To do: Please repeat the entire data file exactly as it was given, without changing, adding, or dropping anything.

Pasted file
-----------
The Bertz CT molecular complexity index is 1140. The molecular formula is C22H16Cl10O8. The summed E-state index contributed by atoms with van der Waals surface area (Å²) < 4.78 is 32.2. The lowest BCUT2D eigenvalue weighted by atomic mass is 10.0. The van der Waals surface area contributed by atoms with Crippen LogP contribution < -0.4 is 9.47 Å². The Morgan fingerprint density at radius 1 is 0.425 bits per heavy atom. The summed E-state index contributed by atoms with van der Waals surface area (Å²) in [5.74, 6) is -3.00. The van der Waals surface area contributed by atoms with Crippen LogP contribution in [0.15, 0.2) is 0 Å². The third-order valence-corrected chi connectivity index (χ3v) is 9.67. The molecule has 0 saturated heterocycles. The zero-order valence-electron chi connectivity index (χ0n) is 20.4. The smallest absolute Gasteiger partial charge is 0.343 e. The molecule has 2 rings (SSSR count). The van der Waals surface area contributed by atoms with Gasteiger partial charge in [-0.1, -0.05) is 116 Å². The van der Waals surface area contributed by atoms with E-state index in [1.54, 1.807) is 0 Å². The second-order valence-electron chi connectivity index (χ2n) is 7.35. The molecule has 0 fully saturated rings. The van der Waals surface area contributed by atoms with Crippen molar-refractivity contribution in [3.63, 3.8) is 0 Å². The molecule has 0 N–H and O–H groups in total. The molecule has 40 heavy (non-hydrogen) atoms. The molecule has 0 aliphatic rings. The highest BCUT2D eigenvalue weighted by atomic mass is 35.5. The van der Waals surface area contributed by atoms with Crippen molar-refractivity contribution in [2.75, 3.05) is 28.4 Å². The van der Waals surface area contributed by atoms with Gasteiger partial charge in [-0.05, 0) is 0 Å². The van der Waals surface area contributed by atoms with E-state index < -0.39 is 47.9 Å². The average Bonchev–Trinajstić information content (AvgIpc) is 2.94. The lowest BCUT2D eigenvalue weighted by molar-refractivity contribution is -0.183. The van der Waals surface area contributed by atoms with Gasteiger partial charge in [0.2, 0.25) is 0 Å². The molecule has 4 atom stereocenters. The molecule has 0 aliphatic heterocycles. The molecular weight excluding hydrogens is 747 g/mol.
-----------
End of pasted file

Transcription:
The Bertz CT molecular complexity index is 1140. The molecular formula is C22H16Cl10O8. The summed E-state index contributed by atoms with van der Waals surface area (Å²) < 4.78 is 32.2. The lowest BCUT2D eigenvalue weighted by atomic mass is 10.0. The van der Waals surface area contributed by atoms with Crippen LogP contribution < -0.4 is 9.47 Å². The Morgan fingerprint density at radius 1 is 0.425 bits per heavy atom. The summed E-state index contributed by atoms with van der Waals surface area (Å²) in [5.74, 6) is -3.00. The van der Waals surface area contributed by atoms with Crippen LogP contribution in [0.15, 0.2) is 0 Å². The third-order valence-corrected chi connectivity index (χ3v) is 9.67. The molecule has 0 saturated heterocycles. The zero-order valence-electron chi connectivity index (χ0n) is 20.4. The smallest absolute Gasteiger partial charge is 0.343 e. The molecule has 2 rings (SSSR count). The van der Waals surface area contributed by atoms with Gasteiger partial charge in [-0.1, -0.05) is 116 Å². The van der Waals surface area contributed by atoms with E-state index in [1.54, 1.807) is 0 Å². The second-order valence-electron chi connectivity index (χ2n) is 7.35. The molecule has 0 fully saturated rings. The van der Waals surface area contributed by atoms with Crippen molar-refractivity contribution in [3.63, 3.8) is 0 Å². The molecule has 0 N–H and O–H groups in total. The molecule has 40 heavy (non-hydrogen) atoms. The molecule has 0 aliphatic rings. The highest BCUT2D eigenvalue weighted by atomic mass is 35.5. The van der Waals surface area contributed by atoms with Crippen molar-refractivity contribution in [2.75, 3.05) is 28.4 Å². The van der Waals surface area contributed by atoms with Gasteiger partial charge in [-0.05, 0) is 0 Å². The van der Waals surface area contributed by atoms with E-state index < -0.39 is 47.9 Å². The average Bonchev–Trinajstić information content (AvgIpc) is 2.94. The lowest BCUT2D eigenvalue weighted by molar-refractivity contribution is -0.183. The van der Waals surface area contributed by atoms with Gasteiger partial charge in [0.2, 0.25) is 0 Å². The molecule has 4 atom stereocenters. The molecule has 0 aliphatic heterocycles. The molecular weight excluding hydrogens is 747 g/mol.